We've set the Wayback Machine for the winter of 1979. Those of you who are old enough to remember this particular winter will recall that it was nasty. Lots of snow and very cold - the kind of winter that makes me think fondly of global warming. I had just turned 15 and was a sophomore in high school. Like a lot of kids similarly situated, I had a paper route, delivering the Bargain Bulletin, a weekly shopper that had little or no editorial content, just a lot of classified ads. Essentially, it was Craigslist on dead tree. My route consisted of approximately 250 homes in my neighborhood, near Alicia Park in lovely Appleton, Wisconsin. For delivering these papers, I received the princely sum of about $10 a week. I subcontracted part of my route to one of my brothers, who was responsible for delivering about 50 of the papers, for which I paid him about $2. At some point, my brother made a discovery; since there was a lot of snow that winter, he could just as easily bury his papers in the park and pocket the money, since most people in the neighborhood considered the Bargain Bulletin to be little more than litter. So that's what he did. Meanwhile, I would trudge through the snow and deliver my 200 or so papers to the rest of the neighborhood.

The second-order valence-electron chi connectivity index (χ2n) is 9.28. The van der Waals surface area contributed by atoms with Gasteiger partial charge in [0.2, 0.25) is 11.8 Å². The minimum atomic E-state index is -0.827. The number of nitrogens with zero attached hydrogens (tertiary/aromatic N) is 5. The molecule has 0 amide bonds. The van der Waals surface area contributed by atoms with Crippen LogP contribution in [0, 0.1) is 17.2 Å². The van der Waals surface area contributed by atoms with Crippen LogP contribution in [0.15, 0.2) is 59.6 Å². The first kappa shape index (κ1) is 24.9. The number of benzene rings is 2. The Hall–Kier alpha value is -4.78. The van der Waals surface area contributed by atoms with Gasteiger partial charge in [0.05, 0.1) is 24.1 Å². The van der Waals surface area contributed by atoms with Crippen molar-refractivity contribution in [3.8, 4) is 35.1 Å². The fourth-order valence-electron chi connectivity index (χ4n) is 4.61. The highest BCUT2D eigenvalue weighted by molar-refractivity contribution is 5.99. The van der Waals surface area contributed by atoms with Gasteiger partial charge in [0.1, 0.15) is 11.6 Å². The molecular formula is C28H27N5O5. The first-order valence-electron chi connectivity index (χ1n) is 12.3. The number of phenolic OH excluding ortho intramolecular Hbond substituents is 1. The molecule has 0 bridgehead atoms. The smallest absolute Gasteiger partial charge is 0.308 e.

When the snow melted, my brother's perfidy was discovered and I nearly was fired, although somehow I managed to talk my way out of the problem. I'm guessing that the Bulletin didn't have anyone to replace me, so they put up with me. I ended up quitting that summer when I went to Guatemala as an exchange student, but that's a different story.
Anyway, this experience was my first one in the working world and I learned a few things that still have application today.
- If you employ cheap labor, sometimes you get bad results. I mean me and my brother in this. I should have simply delivered the rest of the papers, since it only would have taken another half-hour or so, but I wanted to make sure I was home in time to watch "Gilligan's Island" reruns or something like that, who knows. Even though I thought I was reliable, I wasn't. As for my brother, let's just say that his work ethic has improved immeasurably since those days, which his wife and children surely appreciate.
- If you think something is important, you better be sure about your sub-contractors. I should have known better at the time; after all, I knew what my brother was like. But I chose to ignore what I understood.
- You don't help anyone by becoming involved with enterprises that have little merit. It was easy to ignore what was happening since I didn't get any feedback on my performance beyond the weekly pay envelope filled with $2 bills.
So what is the point of this tale? I think it has a lot to do with the current state of politics. And I'll explore that in a later post.